If marine hobbyist are really concerned about tang swimming room they should simply not buy them since your never going to duplicate the size of an actual reef.

  4. Another great great article. The tang police is a real and necessary thing. :p

  5. Matt Carroll says:

    Great article. The misinformation floating around the hobby is in full evidence even here in the comments! :)

    I don’t disagree with any guidance in the article. IMO, detritavores like Kole tangs (Ctenochaetus sp.), which tend to operate solo in the wild, can be almost ideal tank residents, just as you described. The Zebrasomas (i.e. Yellow Tang) and especially the Acanthurus (i.e. Achilles Tang) tangs are the opposite. While it’s certainly possible to get a specimen to adapt somewhat to captivity, the cases I’m aware of where these fish are alive at year 5+ are practically unknown. It’s essentially impossible to state “minimum requirements” for an oceanic fish – even if they do hang out, sometimes solo, on a reef during meal times!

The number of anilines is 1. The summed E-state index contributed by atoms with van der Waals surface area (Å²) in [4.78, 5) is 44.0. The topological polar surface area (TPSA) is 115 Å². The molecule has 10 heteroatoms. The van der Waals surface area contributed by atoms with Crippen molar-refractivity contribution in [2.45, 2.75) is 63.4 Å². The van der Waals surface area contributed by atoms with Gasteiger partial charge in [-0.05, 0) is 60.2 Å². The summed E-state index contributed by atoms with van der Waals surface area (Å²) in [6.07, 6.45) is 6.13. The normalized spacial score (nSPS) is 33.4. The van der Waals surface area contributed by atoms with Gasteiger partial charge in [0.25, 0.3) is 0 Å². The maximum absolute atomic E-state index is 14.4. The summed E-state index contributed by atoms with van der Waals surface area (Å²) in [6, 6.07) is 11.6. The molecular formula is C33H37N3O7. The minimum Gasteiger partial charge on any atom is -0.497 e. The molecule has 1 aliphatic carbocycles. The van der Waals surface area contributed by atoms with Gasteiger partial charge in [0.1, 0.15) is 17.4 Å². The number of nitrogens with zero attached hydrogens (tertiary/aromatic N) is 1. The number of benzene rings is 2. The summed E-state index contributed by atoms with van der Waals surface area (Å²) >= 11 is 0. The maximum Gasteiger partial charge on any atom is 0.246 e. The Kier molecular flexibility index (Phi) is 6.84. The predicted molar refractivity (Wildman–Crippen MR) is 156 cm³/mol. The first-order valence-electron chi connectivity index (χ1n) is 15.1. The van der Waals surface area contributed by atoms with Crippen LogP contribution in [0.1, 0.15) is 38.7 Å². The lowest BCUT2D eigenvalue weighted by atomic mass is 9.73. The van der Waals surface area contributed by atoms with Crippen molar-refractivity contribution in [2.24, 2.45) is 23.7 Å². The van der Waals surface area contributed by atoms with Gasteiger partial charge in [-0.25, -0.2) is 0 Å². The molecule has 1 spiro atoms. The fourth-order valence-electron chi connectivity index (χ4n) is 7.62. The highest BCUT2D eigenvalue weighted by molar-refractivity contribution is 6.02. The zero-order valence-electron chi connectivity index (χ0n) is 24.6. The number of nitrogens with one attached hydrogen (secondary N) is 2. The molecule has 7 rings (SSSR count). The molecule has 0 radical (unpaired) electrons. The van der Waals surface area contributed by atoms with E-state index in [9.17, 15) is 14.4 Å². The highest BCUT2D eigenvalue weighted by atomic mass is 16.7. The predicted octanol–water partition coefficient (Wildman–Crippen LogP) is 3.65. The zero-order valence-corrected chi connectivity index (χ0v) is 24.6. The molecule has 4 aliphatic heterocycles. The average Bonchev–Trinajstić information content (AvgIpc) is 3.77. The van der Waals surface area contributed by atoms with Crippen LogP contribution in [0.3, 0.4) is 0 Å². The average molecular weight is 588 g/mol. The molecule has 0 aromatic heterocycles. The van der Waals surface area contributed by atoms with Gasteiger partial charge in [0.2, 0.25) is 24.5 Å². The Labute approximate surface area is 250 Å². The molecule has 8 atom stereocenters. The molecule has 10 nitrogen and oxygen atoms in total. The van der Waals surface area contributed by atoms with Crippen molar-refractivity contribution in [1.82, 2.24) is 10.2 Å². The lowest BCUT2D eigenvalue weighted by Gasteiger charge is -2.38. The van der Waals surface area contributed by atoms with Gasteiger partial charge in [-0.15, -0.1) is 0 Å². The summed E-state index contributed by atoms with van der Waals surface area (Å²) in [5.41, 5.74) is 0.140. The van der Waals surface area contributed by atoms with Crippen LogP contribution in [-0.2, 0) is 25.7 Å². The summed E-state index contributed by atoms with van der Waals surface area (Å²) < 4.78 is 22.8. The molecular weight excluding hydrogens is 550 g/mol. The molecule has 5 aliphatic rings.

• Bobby green says:

      My yellow tang is over 15 years old my coral beauty is 13 years old i also have a 15 year old blue damsel i cycled my tank with 15 years ago. I have a 150 gallon 6ft tank ive always quarantined my fish and corals ive got over 250lbs of live rock set up with the tang in mind lots of caves and tunnels. I keep it stocked light and most of my fish will let me touch them, when i stare in the tank they all group together and stare back. I also dont starve my fish because im to lazy to do a water change. Its not hard to keep fish healthy for many years you just cant be lazy about it, you dont starve your dog or cat by feeding it twice a week like ive heard people recommend for fish……a fat fish is a healthy fish